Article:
Probably the most important virtue needed when it comes to ecumenism is patience. It has taken 2,000 years for us to get into this mess of divisions and schisms, so it might very well take that long to get out of it. Even when it appears that we’ve reached a breakthrough, it is good to remember that reunion never comes quickly or easily.
The recent news that “100 U.S. Anglican parishes petition to become Catholic” is a good case in point. As was reported widely (including on this blog), the American branch of the Traditional Anglican Communion supposedly requested formal entrance into the Catholic Church. On closer inspection, however, this is actually not what happened. According to a document (PDF) on their website, what actually happened was that the Anglican Church in America requested that the Catholic Church create an Anglican Ordinariate here in America. But that is not the same thing as them petitioning to become Catholic. As the document states:
2. Does this mean ACA parishes will be going immediately to Rome?
No. In fact, no one is “going to Rome.” Once a US ordinariate (the structure defined in the Apostolic Constitution) has been established, each of the ACA dioceses and its constituent parishes will decide whether or not they wish to join the ordinariate. Establishing the ordinariate (the “implementation” requested by the Bishops) is thus the next step in an ongoing process, with discernment at each step.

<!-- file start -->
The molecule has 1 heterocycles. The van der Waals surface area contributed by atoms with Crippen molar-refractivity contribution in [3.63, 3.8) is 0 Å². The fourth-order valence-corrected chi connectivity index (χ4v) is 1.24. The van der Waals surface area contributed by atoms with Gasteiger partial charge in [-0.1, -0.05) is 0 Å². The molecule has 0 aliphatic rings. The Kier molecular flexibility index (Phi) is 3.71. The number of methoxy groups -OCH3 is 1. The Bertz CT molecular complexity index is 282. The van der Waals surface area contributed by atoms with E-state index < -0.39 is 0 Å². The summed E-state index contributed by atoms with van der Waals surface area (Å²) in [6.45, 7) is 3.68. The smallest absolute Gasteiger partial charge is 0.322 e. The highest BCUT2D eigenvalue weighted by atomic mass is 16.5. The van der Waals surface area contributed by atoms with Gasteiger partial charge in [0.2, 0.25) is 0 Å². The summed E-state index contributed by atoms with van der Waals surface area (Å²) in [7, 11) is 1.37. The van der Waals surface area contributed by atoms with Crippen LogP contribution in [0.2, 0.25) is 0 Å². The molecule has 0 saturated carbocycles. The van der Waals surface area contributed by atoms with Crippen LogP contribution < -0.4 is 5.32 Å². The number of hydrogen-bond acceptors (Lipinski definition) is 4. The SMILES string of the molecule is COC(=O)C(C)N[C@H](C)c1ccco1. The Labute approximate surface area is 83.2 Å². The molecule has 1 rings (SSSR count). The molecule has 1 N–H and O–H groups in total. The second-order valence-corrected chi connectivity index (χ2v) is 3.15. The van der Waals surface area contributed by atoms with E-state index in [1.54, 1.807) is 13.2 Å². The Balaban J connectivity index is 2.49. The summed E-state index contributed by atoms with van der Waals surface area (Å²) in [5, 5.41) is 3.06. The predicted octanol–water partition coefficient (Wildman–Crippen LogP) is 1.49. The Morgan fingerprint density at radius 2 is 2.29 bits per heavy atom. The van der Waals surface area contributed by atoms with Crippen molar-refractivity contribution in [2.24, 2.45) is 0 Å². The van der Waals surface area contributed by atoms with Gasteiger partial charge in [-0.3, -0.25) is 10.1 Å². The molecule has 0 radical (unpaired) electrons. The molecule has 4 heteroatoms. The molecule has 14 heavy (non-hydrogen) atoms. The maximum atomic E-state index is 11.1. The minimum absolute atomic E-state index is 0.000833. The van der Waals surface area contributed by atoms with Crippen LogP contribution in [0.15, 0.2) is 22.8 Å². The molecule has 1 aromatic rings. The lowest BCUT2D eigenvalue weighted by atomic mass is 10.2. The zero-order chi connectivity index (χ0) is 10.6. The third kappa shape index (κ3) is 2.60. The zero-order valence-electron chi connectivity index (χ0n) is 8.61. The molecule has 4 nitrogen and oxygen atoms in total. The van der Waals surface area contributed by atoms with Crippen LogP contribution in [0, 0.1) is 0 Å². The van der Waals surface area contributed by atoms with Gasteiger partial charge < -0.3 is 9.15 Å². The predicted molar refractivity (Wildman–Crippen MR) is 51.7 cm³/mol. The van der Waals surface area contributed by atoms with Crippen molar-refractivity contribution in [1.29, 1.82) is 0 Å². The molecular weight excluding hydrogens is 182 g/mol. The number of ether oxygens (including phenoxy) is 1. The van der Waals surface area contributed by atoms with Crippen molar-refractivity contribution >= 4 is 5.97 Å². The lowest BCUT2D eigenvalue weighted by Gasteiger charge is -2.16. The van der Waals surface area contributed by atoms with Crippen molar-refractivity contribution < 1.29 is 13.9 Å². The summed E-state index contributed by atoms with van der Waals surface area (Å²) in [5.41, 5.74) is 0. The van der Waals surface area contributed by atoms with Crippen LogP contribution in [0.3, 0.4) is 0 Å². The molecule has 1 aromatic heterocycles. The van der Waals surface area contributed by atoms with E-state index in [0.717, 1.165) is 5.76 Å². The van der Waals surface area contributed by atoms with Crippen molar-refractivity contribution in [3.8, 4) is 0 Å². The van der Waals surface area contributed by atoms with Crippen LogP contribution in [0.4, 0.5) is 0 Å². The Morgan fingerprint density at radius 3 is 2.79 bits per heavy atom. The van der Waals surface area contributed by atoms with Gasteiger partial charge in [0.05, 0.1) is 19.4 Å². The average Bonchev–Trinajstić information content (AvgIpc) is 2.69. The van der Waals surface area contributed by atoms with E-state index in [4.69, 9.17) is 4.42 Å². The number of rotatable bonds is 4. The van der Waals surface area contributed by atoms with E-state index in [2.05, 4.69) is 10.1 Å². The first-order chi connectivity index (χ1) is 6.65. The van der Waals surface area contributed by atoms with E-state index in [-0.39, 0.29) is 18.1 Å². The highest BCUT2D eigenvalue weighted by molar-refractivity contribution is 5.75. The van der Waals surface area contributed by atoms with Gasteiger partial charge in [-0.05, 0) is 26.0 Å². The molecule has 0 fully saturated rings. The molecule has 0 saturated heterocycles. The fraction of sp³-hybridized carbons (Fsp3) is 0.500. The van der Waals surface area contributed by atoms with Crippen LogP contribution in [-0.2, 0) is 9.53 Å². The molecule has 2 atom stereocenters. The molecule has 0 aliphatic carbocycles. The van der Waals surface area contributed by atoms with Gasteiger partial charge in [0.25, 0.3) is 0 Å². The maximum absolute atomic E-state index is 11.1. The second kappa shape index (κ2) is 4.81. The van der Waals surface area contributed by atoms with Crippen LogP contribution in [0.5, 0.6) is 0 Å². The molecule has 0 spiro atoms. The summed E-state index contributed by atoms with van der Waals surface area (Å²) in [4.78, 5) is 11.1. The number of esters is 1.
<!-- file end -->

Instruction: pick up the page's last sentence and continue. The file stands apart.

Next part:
6. Will the parishes of the ACA decide individually regarding following the national church in the final arrangements between the TAC and Rome?
Yes, and providing continued pastoral care and oversight to parishes which need time to discern their course of action is a high priority for the ACA Bishops.
In other words, after the Ordinariate is set up here in America, each and every parish in the ACA will vote whether to actually join the Catholic Church. It might be that they all vote to enter the Church, but that has not yet happened.
Furthermore, we should also remember that these parishes – and all the members of these parishes – are going to be diverse in their history, their spirituality and their receptivity to the Catholic Church. They will also have varying levels of understanding and acceptance of Catholic teaching. For example, one of the ACA parishes here in Maryland, St. Stephen’s Traditional Episcopal Church, has the following statement on their website: “Everyone is welcome to St Stephen’s and to its altar rail” (emphasis added). This, of course, is contrary to the closed communion practice of the Catholic Church. So obviously if this parish is to be accepted into the Catholic Church it will have to understand and accept the teaching of the Church in this area.
None of what I say here should be taken as opposition to the reception of these churches into the Catholic Church. I am extremely excited about the members of the TAC coming into the Church, and I welcome them warmly. But it is important to be patient with the process and make sure that everyone who is received into the Church comes in with eyes wide open and hearts full of joy. In other words, it is vitally important that we pray in earnest for this process and all involved that this might be one small step that leads us to be one again, as Christ prayed we would be.